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May 26, 2016

Microsoft to slash 1850 jobs as Nokia smartphone unit continues to struggle

News: More than two-thirds of the planned job cuts are expected to take place in Finland.

By CBR Staff Writer

Technology giant Microsoft is set to cut 1,850 jobs as part of efforts to streamline its smartphone hardware business.

The company will incur an impairment and restructuring charge of around $950m as a result of the restructuring. Of the total cost, nearly $200m will go towards severance payments.

Microsoft chief executive officer Satya Nadella said: "We are focusing our phone efforts where we have differentiation – with enterprises that value security, manageability and our Continuum capability, and consumers who value the same.

"We will continue to innovate across devices and on our cloud services across all mobile platforms."

More than two-thirds of the planned job cuts are expected to take place at Microsoft Mobile Oy in Finland. The remaining layoffs will be across its offices globally. Overall, 1,350 employees are estimated to lose their jobs in Finland.

However, the planned reductions will not impact the employees working for Microsoft Oy, a separate Microsoft sales subsidiary based in Espoo, according to the company.

Microsoft said: "As a result of the action, Microsoft will record a charge in the fourth quarter of fiscal 2016 for the impairment of assets in its More Personal Computing segment, related to these phone decisions."

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The company expects a significant part of the layoff process to be complete by the end of the calendar year and fully completed by July 2017, the end of the company’s next fiscal year.

Microsoft said that the development of the Window 10 platform and support for Lumia phones will remain intact, without giving any details on whether it would develop a new Windows phone, Reuters reported.

The company sold its entry-level feature phones business for $350m earlier this month.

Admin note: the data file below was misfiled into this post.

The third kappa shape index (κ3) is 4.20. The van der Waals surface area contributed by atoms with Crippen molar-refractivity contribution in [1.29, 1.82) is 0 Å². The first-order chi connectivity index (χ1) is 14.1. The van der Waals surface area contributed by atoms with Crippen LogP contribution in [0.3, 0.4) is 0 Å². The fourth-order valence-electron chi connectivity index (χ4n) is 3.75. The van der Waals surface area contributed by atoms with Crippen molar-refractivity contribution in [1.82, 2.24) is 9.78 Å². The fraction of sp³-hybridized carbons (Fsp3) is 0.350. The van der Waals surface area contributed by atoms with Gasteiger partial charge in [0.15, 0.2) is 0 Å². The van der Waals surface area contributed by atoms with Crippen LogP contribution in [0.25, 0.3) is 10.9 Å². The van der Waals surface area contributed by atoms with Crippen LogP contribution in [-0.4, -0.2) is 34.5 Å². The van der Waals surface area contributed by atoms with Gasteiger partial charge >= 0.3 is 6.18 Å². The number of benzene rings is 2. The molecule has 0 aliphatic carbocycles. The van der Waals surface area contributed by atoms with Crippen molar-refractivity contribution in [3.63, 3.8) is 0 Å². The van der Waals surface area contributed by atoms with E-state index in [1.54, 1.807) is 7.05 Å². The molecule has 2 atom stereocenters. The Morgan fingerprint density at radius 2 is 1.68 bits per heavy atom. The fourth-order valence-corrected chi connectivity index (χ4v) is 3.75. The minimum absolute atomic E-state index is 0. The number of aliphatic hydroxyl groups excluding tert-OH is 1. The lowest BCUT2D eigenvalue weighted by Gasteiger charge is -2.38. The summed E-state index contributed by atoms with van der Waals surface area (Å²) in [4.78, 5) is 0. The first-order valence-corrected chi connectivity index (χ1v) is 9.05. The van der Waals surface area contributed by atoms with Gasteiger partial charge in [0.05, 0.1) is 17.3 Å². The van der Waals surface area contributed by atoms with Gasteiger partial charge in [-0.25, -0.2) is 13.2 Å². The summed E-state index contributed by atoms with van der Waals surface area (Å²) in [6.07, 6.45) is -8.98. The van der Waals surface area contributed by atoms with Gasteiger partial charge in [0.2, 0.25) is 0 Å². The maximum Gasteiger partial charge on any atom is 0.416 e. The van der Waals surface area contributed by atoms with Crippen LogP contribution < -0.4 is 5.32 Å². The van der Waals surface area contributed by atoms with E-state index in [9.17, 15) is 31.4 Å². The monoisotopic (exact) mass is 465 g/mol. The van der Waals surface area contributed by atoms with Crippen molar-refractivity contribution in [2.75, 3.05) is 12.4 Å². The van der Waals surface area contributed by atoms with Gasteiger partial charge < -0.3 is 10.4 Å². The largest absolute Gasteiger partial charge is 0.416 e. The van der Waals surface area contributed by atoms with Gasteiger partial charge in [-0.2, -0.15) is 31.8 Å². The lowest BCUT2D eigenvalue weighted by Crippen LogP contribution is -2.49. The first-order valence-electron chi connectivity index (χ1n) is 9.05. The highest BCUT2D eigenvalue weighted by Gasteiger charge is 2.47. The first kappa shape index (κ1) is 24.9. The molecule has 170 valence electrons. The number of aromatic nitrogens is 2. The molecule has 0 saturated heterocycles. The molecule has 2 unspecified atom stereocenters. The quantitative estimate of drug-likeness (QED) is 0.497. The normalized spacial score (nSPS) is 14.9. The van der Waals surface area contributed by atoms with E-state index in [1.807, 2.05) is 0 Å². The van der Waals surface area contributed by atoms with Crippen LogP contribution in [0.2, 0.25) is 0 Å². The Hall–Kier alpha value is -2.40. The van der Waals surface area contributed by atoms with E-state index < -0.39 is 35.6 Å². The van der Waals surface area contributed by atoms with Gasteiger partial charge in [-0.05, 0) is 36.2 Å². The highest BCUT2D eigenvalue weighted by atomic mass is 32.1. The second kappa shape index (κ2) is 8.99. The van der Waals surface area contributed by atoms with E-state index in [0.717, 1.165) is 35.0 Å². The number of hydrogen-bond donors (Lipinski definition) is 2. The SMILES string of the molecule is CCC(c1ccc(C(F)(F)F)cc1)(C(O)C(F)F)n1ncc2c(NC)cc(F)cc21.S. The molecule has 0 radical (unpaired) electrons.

In February, a report said that Microsoft was planning to shut down two mobile-phone manufacturing facilities in Beijing, China, cutting 9,000 jobs. The plants were run by Nokia before it was acquired by Microsoft.

Beijing Youth Daily cited a source familiar with the matter as saying that the company was looking to move some of the manufacturing operations to Vietnam.

The closing down of facilities in China was part of the company’s 18,000 job cuts announced earlier. The massive layoffs were considered as the biggest in the Microsoft’s history.

After acquiring Nokia in a $7.2bn deal in 2013, Microsoft had closed many facilities and retrenched thousands of employees due to increased competition in the smartphone segment.

Microsoft reported a 6% decline in its revenue to $20.5bn for the March quarter on year-over-year basis. Sales of Microsoft Office products and cloud services for business grew by 7% in constant currency driven by Office 365 revenue growth of 63% year-over-year.

While the company’s cloud services and Office 365 revenues grew at a decent rate, the revenue from Intelligent Cloud, which houses the Azure cloud, only grew revenue by 3%, up 8% in constant currency, to $6.1bn.

Despite Azure revenue growing by 120% in constant currency and usage of both Azure Compute and Azure SQL database more than doubling year-over-year, this is actually a decline from 140% growth from the last quarter.

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